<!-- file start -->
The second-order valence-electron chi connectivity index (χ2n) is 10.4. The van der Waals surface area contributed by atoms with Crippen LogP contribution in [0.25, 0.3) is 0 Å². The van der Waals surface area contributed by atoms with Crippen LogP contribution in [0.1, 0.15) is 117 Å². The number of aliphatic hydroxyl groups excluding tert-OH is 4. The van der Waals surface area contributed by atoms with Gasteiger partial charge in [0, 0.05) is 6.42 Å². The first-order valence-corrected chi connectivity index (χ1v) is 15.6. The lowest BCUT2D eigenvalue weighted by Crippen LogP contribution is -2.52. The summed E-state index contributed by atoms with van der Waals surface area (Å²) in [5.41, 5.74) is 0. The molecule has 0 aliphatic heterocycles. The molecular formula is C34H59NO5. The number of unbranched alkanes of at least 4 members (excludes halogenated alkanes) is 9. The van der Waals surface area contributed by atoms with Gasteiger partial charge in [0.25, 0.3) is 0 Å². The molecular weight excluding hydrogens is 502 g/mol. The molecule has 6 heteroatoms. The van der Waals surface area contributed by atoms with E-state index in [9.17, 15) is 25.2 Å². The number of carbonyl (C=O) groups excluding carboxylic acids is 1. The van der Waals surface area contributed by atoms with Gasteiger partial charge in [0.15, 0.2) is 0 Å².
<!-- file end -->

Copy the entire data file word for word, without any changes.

The second-order valence-electron chi connectivity index (χ2n) is 10.4. The van der Waals surface area contributed by atoms with Crippen LogP contribution in [0.25, 0.3) is 0 Å². The van der Waals surface area contributed by atoms with Crippen LogP contribution in [0.1, 0.15) is 117 Å². The number of aliphatic hydroxyl groups excluding tert-OH is 4. The van der Waals surface area contributed by atoms with Gasteiger partial charge in [0, 0.05) is 6.42 Å². The first-order valence-corrected chi connectivity index (χ1v) is 15.6. The lowest BCUT2D eigenvalue weighted by Crippen LogP contribution is -2.52. The summed E-state index contributed by atoms with van der Waals surface area (Å²) in [5.41, 5.74) is 0. The molecule has 0 aliphatic heterocycles. The molecular formula is C34H59NO5. The number of unbranched alkanes of at least 4 members (excludes halogenated alkanes) is 9. The van der Waals surface area contributed by atoms with Gasteiger partial charge in [0.25, 0.3) is 0 Å². The molecular weight excluding hydrogens is 502 g/mol. The molecule has 6 heteroatoms. The van der Waals surface area contributed by atoms with E-state index in [9.17, 15) is 25.2 Å². The number of carbonyl (C=O) groups excluding carboxylic acids is 1. The van der Waals surface area contributed by atoms with Gasteiger partial charge in [0.15, 0.2) is 0 Å².